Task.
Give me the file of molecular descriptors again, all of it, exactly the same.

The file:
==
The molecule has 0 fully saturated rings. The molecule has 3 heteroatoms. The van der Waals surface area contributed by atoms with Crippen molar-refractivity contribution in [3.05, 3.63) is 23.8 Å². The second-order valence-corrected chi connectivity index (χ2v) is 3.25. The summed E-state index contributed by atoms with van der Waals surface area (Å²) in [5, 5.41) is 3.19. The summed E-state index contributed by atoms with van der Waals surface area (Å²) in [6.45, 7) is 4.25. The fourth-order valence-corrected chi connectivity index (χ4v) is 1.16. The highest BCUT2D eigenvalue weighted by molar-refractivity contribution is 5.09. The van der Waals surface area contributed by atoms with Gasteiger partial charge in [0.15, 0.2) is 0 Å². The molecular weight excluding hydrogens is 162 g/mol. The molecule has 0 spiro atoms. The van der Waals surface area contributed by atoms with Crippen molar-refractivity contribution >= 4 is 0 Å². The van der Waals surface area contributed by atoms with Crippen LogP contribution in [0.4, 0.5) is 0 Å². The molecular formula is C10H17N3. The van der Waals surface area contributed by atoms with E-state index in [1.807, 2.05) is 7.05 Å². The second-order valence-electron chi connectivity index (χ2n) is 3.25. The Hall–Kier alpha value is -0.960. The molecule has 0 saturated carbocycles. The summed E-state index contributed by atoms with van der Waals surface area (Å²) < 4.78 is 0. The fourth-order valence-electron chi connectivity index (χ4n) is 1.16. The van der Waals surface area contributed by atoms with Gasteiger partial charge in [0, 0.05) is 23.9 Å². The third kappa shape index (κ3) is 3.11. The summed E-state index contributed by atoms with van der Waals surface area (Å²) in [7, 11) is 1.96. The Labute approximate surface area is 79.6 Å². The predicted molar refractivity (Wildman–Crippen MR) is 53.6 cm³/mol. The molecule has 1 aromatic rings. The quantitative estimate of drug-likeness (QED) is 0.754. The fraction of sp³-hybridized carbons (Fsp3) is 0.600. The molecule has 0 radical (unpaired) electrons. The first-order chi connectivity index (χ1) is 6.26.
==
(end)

The molecule has 0 fully saturated rings. The molecule has 3 heteroatoms. The van der Waals surface area contributed by atoms with Crippen molar-refractivity contribution in [3.05, 3.63) is 23.8 Å². The second-order valence-corrected chi connectivity index (χ2v) is 3.25. The summed E-state index contributed by atoms with van der Waals surface area (Å²) in [5, 5.41) is 3.19. The summed E-state index contributed by atoms with van der Waals surface area (Å²) in [6.45, 7) is 4.25. The fourth-order valence-corrected chi connectivity index (χ4v) is 1.16. The highest BCUT2D eigenvalue weighted by molar-refractivity contribution is 5.09. The van der Waals surface area contributed by atoms with Gasteiger partial charge in [0.15, 0.2) is 0 Å². The molecular weight excluding hydrogens is 162 g/mol. The molecule has 0 spiro atoms. The van der Waals surface area contributed by atoms with Crippen molar-refractivity contribution >= 4 is 0 Å². The van der Waals surface area contributed by atoms with Crippen LogP contribution in [0.4, 0.5) is 0 Å². The molecular formula is C10H17N3. The van der Waals surface area contributed by atoms with E-state index in [1.807, 2.05) is 7.05 Å². The second-order valence-electron chi connectivity index (χ2n) is 3.25. The Hall–Kier alpha value is -0.960. The molecule has 0 saturated carbocycles. The summed E-state index contributed by atoms with van der Waals surface area (Å²) < 4.78 is 0. The fourth-order valence-electron chi connectivity index (χ4n) is 1.16. The van der Waals surface area contributed by atoms with Gasteiger partial charge in [0, 0.05) is 23.9 Å². The third kappa shape index (κ3) is 3.11. The summed E-state index contributed by atoms with van der Waals surface area (Å²) in [7, 11) is 1.96. The Labute approximate surface area is 79.6 Å². The predicted molar refractivity (Wildman–Crippen MR) is 53.6 cm³/mol. The molecule has 1 aromatic rings. The quantitative estimate of drug-likeness (QED) is 0.754. The fraction of sp³-hybridized carbons (Fsp3) is 0.600. The molecule has 0 radical (unpaired) electrons. The first-order chi connectivity index (χ1) is 6.26.